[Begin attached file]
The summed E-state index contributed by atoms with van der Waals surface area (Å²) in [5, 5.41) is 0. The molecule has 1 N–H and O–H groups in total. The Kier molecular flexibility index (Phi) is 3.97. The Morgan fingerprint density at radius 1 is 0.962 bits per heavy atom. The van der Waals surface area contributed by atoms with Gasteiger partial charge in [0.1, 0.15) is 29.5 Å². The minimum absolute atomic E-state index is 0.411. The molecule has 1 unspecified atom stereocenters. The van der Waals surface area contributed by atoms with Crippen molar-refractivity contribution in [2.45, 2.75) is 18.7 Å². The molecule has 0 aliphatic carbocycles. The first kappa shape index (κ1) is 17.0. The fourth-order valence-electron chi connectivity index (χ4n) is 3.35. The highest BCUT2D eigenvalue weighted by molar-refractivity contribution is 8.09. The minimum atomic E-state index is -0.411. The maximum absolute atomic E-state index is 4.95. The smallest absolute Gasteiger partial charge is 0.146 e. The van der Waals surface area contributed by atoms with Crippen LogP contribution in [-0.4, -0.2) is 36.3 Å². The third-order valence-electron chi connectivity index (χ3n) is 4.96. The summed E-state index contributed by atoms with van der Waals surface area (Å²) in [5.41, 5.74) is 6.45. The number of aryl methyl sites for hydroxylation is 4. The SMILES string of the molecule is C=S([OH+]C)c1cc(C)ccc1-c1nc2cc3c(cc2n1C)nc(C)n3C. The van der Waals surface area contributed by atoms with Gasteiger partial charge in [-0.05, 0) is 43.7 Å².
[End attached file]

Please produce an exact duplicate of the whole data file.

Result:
The summed E-state index contributed by atoms with van der Waals surface area (Å²) in [5, 5.41) is 0. The molecule has 1 N–H and O–H groups in total. The Kier molecular flexibility index (Phi) is 3.97. The Morgan fingerprint density at radius 1 is 0.962 bits per heavy atom. The van der Waals surface area contributed by atoms with Gasteiger partial charge in [0.1, 0.15) is 29.5 Å². The minimum absolute atomic E-state index is 0.411. The molecule has 1 unspecified atom stereocenters. The van der Waals surface area contributed by atoms with Crippen molar-refractivity contribution in [2.45, 2.75) is 18.7 Å². The molecule has 0 aliphatic carbocycles. The first kappa shape index (κ1) is 17.0. The fourth-order valence-electron chi connectivity index (χ4n) is 3.35. The highest BCUT2D eigenvalue weighted by molar-refractivity contribution is 8.09. The minimum atomic E-state index is -0.411. The maximum absolute atomic E-state index is 4.95. The smallest absolute Gasteiger partial charge is 0.146 e. The van der Waals surface area contributed by atoms with Crippen LogP contribution in [-0.4, -0.2) is 36.3 Å². The third-order valence-electron chi connectivity index (χ3n) is 4.96. The summed E-state index contributed by atoms with van der Waals surface area (Å²) in [5.41, 5.74) is 6.45. The number of aryl methyl sites for hydroxylation is 4. The SMILES string of the molecule is C=S([OH+]C)c1cc(C)ccc1-c1nc2cc3c(cc2n1C)nc(C)n3C. The van der Waals surface area contributed by atoms with Gasteiger partial charge in [-0.05, 0) is 43.7 Å².